According to HowStuffWorks, the famous myth that the tongue is the strongest muscle in the body is not true. The tongue is made up of skeletal muscle fibers, allowing its owner to control it voluntarily. It is an essential part of the digestive system in keeping food between the teeth for chewing, the first part of the digestive process. Several other muscles have strength in different capacities that outweigh the strength of tongue.Know More
According to the Library of Congress, the hardest working muscle is the heart. Each heartbeat propels another 2 ounces of blood through the body. On a daily basis, the heart pumps a minimum of 2,500 gallons of blood. It has the ability to contract over 3 billion times in a person's life.
Based on its weight, the masseter is the strongest muscle. This jaw muscle works with others in its group to close the teeth, creating forces of up to 55 pounds on the incisors and 200 pounds on the molars, says the Library of Congress.
The gluteus maximus is the largest muscle in the human body, according to the Library of Congress. It has the responsibility of keeping the body erect. It works against the forces of gravity and aids in walking.Learn more about Human Anatomy
Interesting facts about muscles include details about the number of muscles it takes to frown and walk, the strongest muscle in the body, the role of the muscles in shivering and the smallest and longest muscles in the body. As Ducksters points out, muscles work together without any conscious thought on a person's part.Full Answer >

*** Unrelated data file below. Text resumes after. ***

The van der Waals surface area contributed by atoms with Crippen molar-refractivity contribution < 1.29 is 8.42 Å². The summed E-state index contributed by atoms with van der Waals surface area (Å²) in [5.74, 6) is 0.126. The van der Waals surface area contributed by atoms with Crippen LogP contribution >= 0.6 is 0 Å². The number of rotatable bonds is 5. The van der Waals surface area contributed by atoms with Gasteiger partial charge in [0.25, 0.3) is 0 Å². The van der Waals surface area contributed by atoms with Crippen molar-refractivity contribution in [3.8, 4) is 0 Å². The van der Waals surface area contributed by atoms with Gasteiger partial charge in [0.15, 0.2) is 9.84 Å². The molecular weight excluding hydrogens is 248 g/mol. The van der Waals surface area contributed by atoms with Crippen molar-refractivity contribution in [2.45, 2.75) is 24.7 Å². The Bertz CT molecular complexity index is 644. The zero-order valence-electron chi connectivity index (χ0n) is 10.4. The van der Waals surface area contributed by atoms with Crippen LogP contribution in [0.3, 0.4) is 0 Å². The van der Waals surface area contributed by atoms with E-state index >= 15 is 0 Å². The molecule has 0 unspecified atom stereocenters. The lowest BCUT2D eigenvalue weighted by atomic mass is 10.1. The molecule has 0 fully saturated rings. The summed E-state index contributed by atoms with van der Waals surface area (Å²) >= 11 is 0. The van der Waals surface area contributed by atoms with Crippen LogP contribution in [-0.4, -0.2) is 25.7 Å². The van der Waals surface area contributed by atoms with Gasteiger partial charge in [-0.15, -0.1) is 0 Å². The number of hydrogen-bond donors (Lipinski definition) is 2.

A tongue that has been completely severed does not grow back at all on its own; however, a tongue that has received severe lacerations, if it receives proper treatment, has the ability to recover rapidly. The amount of time recovery takes depends on the extent of the injury. In at least one instance, a tongue severed in an accident was successfully reattached in a patient's mouth.Full Answer >
It's inconclusive that a surgical procedure called lingual frenotomy (also referred to as frenulotomy, frenulectomy or frenectomy) can slightly lengthen one's tongue, according to Caroline Bowen, PhD. There are many claims that a minor lengthening of the tongue occurs as a result of the process, but are not substantiated by medical evidence.Full Answer >
The structure located beneath the tongue is called the frenulum or lingual frenulum. This thin membrane or band of tissue is oriented vertically to connect the tongue to the bottom of the mouth.Full Answer >